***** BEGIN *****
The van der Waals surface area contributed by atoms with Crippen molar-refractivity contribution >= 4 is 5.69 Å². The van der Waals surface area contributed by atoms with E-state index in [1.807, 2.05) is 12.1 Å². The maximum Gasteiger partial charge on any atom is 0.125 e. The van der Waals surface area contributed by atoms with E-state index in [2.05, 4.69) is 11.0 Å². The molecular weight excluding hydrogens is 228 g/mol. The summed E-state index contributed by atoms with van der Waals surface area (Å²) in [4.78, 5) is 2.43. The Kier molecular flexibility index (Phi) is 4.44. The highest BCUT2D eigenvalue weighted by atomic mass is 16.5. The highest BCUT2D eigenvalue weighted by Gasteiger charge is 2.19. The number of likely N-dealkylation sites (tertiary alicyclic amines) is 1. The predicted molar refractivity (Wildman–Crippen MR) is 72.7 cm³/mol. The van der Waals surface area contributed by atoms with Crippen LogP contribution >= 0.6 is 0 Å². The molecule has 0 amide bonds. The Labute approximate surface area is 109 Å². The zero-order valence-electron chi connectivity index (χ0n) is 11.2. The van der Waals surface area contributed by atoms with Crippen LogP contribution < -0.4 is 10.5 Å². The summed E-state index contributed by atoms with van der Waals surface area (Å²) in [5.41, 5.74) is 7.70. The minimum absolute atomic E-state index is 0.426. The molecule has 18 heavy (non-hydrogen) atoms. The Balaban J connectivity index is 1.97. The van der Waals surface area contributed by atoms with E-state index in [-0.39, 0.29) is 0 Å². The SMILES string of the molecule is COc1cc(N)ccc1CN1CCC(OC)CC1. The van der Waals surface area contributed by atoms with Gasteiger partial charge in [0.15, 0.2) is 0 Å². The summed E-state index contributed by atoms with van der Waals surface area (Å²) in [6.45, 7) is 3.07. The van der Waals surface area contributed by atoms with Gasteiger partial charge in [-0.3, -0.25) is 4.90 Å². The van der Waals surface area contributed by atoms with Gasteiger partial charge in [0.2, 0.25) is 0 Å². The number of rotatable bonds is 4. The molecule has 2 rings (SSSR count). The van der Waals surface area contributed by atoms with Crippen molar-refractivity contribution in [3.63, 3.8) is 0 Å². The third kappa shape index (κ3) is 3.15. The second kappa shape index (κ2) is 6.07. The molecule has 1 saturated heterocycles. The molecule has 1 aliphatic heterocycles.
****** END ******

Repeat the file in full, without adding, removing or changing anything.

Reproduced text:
The van der Waals surface area contributed by atoms with Crippen molar-refractivity contribution >= 4 is 5.69 Å². The van der Waals surface area contributed by atoms with E-state index in [1.807, 2.05) is 12.1 Å². The maximum Gasteiger partial charge on any atom is 0.125 e. The van der Waals surface area contributed by atoms with E-state index in [2.05, 4.69) is 11.0 Å². The molecular weight excluding hydrogens is 228 g/mol. The summed E-state index contributed by atoms with van der Waals surface area (Å²) in [4.78, 5) is 2.43. The Kier molecular flexibility index (Phi) is 4.44. The highest BCUT2D eigenvalue weighted by atomic mass is 16.5. The highest BCUT2D eigenvalue weighted by Gasteiger charge is 2.19. The number of likely N-dealkylation sites (tertiary alicyclic amines) is 1. The predicted molar refractivity (Wildman–Crippen MR) is 72.7 cm³/mol. The van der Waals surface area contributed by atoms with Crippen LogP contribution >= 0.6 is 0 Å². The molecule has 0 amide bonds. The Labute approximate surface area is 109 Å². The zero-order valence-electron chi connectivity index (χ0n) is 11.2. The van der Waals surface area contributed by atoms with Crippen LogP contribution < -0.4 is 10.5 Å². The summed E-state index contributed by atoms with van der Waals surface area (Å²) in [5.41, 5.74) is 7.70. The minimum absolute atomic E-state index is 0.426. The molecule has 18 heavy (non-hydrogen) atoms. The Balaban J connectivity index is 1.97. The van der Waals surface area contributed by atoms with E-state index in [-0.39, 0.29) is 0 Å². The SMILES string of the molecule is COc1cc(N)ccc1CN1CCC(OC)CC1. The van der Waals surface area contributed by atoms with Gasteiger partial charge in [0.15, 0.2) is 0 Å². The summed E-state index contributed by atoms with van der Waals surface area (Å²) in [6.45, 7) is 3.07. The van der Waals surface area contributed by atoms with Gasteiger partial charge in [-0.3, -0.25) is 4.90 Å². The van der Waals surface area contributed by atoms with Gasteiger partial charge in [0.2, 0.25) is 0 Å². The number of rotatable bonds is 4. The molecule has 2 rings (SSSR count). The van der Waals surface area contributed by atoms with Crippen molar-refractivity contribution in [3.63, 3.8) is 0 Å². The third kappa shape index (κ3) is 3.15. The second kappa shape index (κ2) is 6.07. The molecule has 1 saturated heterocycles. The molecule has 1 aliphatic heterocycles.